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How I fell in love with Germany

Russell Hafter, formerly proprietor of Russell Hafter Holidays, was an impressionable teenager when he caught his first glimpse of the Rhine.

It was always taken for granted in our family that being able to speak other languages was not just a ‘good thing’, but essential. And so, in the summer of 1966, just after leaving school at the age of 18, I found myself on the Loreley Express from Hoek van Holland to Bonn, where I was met by my father’s cousin Helmut and his mother, my great aunt Annie (who, in spite of being over 50 percent Jewish had lived through the entire Nazi period in Hamburg with no more problems than most).

Living with Dad’s cousin came with many new experiences. One was living in a flat, rather than a three storey house. Another was living over a Gasthof, which must have imprinted itself deeply on my subconscious at the time. Even more memorable was working in a small factory making mechanical adding machines, among half a dozen workers with not a word of English among them. But most impressive of all was that huge river at the end of the street, just a few yards walk from the flat.

While I had grown up on the banks of the Thames, rowed across it at high tide and waded to the island in the middle at low tide, the Rhine was utterly different. It was hugely impressive, with hundreds of real ships, some racing downstream, others slogging upstream against the current. These ships had cars parked on the aft cabin roof! Scattered among the cargo ships were the wonderful white steamers of the Köln-Düsseldorfer Rheindampfschifffahrt. Those two words may have been hard to pronounce, but they certainly stuck in my mind, conjuring up all sorts of romantic images.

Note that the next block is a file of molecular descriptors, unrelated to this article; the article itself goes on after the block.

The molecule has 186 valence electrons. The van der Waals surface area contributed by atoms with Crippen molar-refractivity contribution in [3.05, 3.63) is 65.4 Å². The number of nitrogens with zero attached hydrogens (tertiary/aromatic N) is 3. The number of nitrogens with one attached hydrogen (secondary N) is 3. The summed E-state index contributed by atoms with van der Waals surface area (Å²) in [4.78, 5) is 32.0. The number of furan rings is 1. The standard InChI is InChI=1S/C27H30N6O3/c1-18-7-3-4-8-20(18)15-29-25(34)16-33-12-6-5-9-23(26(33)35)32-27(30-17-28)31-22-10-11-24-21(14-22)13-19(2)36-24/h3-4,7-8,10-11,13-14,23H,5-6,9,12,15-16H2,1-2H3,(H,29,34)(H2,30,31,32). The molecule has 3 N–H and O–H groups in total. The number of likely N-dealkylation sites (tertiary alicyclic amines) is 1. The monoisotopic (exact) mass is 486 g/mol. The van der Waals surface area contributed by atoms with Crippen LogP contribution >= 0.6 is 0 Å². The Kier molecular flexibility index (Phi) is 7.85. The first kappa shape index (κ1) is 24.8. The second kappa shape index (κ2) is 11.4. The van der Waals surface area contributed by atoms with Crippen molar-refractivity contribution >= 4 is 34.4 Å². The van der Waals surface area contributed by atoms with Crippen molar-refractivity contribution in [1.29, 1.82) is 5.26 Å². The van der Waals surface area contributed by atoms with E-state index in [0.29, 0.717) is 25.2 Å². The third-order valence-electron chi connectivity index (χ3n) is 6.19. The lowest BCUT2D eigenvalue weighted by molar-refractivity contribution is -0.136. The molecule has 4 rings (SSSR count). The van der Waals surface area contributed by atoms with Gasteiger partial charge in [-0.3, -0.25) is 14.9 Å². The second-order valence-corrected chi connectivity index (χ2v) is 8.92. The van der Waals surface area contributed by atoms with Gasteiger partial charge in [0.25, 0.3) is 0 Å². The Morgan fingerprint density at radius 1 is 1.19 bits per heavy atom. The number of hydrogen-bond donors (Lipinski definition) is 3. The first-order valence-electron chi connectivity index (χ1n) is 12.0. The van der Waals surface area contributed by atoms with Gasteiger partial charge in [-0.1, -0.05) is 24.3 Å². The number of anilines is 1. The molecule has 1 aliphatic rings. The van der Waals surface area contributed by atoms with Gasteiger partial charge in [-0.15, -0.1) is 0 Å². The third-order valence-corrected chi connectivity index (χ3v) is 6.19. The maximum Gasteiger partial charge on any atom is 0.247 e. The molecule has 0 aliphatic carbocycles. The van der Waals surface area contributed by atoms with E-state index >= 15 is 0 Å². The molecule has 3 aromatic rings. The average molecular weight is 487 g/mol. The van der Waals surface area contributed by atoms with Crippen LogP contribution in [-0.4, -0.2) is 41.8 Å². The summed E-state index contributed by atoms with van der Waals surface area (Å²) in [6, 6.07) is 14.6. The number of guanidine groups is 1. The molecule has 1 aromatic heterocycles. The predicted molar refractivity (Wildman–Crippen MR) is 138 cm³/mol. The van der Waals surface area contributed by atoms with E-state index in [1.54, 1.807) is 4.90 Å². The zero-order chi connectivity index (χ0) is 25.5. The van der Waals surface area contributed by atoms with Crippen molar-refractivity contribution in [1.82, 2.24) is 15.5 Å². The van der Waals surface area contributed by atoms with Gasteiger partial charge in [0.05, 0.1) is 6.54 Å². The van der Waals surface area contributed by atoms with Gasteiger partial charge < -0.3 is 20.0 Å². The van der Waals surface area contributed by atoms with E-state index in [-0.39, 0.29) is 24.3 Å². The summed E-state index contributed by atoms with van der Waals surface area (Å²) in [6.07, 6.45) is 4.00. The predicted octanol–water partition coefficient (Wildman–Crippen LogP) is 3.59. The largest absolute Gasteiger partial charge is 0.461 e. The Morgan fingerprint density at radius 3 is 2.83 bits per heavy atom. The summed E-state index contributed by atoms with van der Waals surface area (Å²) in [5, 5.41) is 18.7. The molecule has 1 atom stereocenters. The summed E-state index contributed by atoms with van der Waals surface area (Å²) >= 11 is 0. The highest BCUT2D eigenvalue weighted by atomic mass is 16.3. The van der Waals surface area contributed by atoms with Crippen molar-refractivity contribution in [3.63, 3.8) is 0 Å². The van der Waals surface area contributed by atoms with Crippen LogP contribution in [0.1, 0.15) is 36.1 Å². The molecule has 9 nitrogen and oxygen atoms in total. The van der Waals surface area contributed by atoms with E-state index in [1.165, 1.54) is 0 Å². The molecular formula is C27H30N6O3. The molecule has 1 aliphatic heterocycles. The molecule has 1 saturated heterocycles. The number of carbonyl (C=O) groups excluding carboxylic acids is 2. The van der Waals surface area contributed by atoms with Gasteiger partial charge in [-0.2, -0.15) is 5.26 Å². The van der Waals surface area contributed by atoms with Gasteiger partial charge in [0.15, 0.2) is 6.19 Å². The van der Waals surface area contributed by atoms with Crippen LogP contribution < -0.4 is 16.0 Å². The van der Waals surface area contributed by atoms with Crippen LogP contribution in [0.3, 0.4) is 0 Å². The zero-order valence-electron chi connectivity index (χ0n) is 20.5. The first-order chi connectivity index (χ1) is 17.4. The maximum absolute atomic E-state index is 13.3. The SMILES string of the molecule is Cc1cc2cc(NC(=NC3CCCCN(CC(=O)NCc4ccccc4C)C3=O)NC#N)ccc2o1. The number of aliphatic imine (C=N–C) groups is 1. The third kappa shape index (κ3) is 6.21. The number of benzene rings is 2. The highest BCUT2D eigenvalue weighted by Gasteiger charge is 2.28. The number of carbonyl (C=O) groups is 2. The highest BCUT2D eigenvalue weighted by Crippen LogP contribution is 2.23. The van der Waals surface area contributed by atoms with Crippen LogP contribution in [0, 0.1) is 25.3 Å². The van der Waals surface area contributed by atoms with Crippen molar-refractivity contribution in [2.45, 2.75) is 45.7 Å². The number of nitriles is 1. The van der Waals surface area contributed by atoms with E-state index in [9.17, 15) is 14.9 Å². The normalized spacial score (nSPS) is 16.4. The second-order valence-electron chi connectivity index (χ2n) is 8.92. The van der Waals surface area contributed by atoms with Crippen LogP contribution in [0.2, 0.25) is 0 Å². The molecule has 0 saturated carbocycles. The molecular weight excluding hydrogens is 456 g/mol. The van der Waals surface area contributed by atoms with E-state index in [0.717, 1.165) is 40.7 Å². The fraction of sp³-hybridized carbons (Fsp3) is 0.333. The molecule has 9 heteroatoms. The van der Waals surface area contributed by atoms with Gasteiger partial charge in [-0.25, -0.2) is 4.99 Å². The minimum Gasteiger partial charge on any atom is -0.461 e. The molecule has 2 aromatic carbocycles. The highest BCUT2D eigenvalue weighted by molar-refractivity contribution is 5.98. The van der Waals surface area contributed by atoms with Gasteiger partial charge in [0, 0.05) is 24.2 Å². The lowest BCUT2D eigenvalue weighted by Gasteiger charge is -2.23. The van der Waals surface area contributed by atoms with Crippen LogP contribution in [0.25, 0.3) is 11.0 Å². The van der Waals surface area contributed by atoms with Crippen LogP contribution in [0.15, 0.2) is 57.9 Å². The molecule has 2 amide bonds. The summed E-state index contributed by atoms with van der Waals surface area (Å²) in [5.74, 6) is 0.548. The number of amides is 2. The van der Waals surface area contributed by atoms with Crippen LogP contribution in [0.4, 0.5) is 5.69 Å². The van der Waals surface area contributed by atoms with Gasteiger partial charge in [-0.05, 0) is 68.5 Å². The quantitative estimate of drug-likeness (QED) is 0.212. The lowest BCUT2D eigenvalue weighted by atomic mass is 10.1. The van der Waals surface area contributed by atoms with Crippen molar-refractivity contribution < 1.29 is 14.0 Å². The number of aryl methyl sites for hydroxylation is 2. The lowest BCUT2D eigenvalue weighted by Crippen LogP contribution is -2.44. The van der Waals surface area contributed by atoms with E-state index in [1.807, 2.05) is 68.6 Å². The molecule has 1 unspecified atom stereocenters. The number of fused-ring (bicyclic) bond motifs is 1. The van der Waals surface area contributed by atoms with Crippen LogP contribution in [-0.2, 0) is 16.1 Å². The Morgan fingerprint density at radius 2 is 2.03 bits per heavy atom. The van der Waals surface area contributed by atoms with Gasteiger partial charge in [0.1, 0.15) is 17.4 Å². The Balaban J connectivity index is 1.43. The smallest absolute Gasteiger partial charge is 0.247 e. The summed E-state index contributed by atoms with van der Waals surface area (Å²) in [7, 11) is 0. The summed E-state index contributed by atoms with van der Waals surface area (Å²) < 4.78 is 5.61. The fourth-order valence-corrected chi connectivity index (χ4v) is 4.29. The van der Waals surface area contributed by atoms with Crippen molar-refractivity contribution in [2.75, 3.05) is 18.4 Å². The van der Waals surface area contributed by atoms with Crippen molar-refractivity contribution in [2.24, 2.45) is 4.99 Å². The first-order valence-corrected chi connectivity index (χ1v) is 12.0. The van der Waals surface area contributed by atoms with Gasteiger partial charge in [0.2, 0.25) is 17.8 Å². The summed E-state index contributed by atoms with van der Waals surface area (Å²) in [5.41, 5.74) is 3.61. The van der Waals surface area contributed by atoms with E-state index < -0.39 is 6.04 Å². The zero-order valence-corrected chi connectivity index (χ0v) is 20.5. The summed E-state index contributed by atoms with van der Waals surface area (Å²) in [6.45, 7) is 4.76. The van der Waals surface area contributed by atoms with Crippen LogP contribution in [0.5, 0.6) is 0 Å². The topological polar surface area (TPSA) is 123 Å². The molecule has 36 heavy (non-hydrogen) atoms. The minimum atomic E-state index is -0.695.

Finally, one Sunday afternoon I felt I could afford to spend some of my earnings on a steamer trip, from Königswinter on the opposite bank to Andernach and back. Though I later discovered that castles are not as frequent on this stretch as they are south of Koblenz, there were more than enough to awake a fascination with this great river that remains with me today. On the return journey, after much thought, I splashed out another couple of Deutschmarks on a little guide book All about the Rhine, which I still have, and which still, in spite of (or perhaps because of!) the poor English, evokes the magic of the great river.

Some 46 years on, at least in part in homage to that teenage discovery of one of Europe’s truly great rivers, I offer ***walking holidays (among many others) along the Rhine Castles Way between Koblenz and Bingen.

 

***Since writing this article, Russell has announced his retirement. His itineraries are now being offered by Macs Adventures.

 

 

 

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